Tuesday, June 26, 2018

Just Write: An Artist's Way Inspired Web App

In Jenna Fischer's The Actor's Life - A Survival Guide she heaps praise on The Artist's Way. She describes this text as being useful for re-connecting with your inner artist. I was intrigued, so I checked out a copy from the library.

The Artist's Way is setup as a workbook and self-paced class, and I'm not quite convinced as to whether I'm going to play along. Yet, I was impressed with tools described in the opening chapter: Morning Pages and the Artist Date. The latter one is interesting, but I'll save discussing it for another day.

Morning Pages work like so: every morning you sit down and fill 3 pages of text. The writing is intended to be stream of consciousness, and does not call for coherency. And that's it. Don't know what to write? No problem, write "I don't know what to write." for three pages and you're done.

On the surface, this exercise seems to parallel one you might find in a photography, drawing or any book teaching a skill. The directive might read like so: Every morning you should [insert skill], where the skill may be snapping a picture, drawing a sketch or composing some music. The author of the Artist's Way, however, makes it clear that while you're writing, this isn't really a writing exercise. It's much closer to a form of meditation. Perhaps it works like so: rather than trying to empty your thoughts through relaxation, you do it through the act of expelling them. I know that when I'm running, I'll often find clarity by just letting the thoughts flow.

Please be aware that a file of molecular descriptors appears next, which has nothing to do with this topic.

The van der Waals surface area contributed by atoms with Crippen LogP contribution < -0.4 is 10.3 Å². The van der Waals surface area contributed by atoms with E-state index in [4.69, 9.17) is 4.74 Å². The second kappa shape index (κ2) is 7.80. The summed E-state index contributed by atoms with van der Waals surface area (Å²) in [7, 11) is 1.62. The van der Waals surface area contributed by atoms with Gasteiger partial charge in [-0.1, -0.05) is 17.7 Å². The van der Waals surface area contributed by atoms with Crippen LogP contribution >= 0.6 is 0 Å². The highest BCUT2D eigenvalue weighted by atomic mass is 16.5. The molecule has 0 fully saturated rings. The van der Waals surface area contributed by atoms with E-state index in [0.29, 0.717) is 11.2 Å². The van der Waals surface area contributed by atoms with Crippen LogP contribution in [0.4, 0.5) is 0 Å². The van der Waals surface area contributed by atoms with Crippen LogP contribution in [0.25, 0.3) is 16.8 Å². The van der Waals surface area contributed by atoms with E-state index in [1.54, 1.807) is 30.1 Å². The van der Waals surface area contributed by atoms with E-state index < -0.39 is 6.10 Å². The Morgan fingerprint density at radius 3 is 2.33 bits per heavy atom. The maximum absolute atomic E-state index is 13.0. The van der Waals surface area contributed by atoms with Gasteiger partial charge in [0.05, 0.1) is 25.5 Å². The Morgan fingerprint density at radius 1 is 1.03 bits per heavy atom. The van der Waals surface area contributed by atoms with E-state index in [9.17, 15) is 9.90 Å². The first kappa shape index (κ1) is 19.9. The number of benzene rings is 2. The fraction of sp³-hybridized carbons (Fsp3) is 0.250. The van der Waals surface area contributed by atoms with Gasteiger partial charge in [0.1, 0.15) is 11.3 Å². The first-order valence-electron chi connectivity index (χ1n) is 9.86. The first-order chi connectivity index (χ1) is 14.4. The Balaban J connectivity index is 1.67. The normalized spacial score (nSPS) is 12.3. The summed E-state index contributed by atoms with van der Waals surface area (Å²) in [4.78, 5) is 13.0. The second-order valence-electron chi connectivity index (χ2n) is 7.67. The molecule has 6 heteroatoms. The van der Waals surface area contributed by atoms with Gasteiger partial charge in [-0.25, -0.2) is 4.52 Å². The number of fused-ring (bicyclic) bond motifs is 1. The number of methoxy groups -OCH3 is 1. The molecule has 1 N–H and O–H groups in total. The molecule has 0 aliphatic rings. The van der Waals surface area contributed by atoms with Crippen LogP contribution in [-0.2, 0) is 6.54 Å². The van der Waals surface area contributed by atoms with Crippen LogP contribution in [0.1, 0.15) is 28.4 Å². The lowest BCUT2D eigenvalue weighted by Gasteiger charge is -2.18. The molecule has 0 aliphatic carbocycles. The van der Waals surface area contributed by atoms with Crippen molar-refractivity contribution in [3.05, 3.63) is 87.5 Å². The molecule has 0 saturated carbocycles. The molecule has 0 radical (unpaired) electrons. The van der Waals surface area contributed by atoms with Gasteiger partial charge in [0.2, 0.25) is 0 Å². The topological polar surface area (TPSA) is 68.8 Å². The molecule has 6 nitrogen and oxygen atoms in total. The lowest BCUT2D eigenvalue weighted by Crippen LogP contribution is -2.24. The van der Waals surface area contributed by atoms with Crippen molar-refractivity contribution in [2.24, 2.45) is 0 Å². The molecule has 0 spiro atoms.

While this exercise is useful for writers, it's just as useful for photographers, dancers or anyone who can benefit from exercising their creative muscles.

A typical person who was inspired by the concept of Morning Pages might go out and buy a notebook and start the practice. But where's the fun in that? My first thought was: I should make an app to power my own take on Morning Pages!

I quickly worked up a plan: I'd make a simple web app that encouraged you to enter N number of words. When you hit this quota, you'd have the opportunity to save your work. After 7 days of repeating this process, the system would start e-mailing you the text that was a week old. This would initially focus you on a write-only mode of composing, yet with time, you would get exposure to the content you've previously created. I can't take any credit for this flow: it's just automating the strategy described in the book.

Today I built out part of this app. You can check out the source code here. Right now, the app does little more than give you a space to write and count down from 500 words:

You can try out the app here.

Next up, I need to add support for logging in with your GMail account. That will give me access to the user's e-mail address, which I can use as the destination for archived entries.

Did I have time to actually do Morning Pages this morning? Oh no, I'm to busy building an app to do Morning Pages.

What can I say, Morning Pages, like public transportation, are perfect for the other guy.

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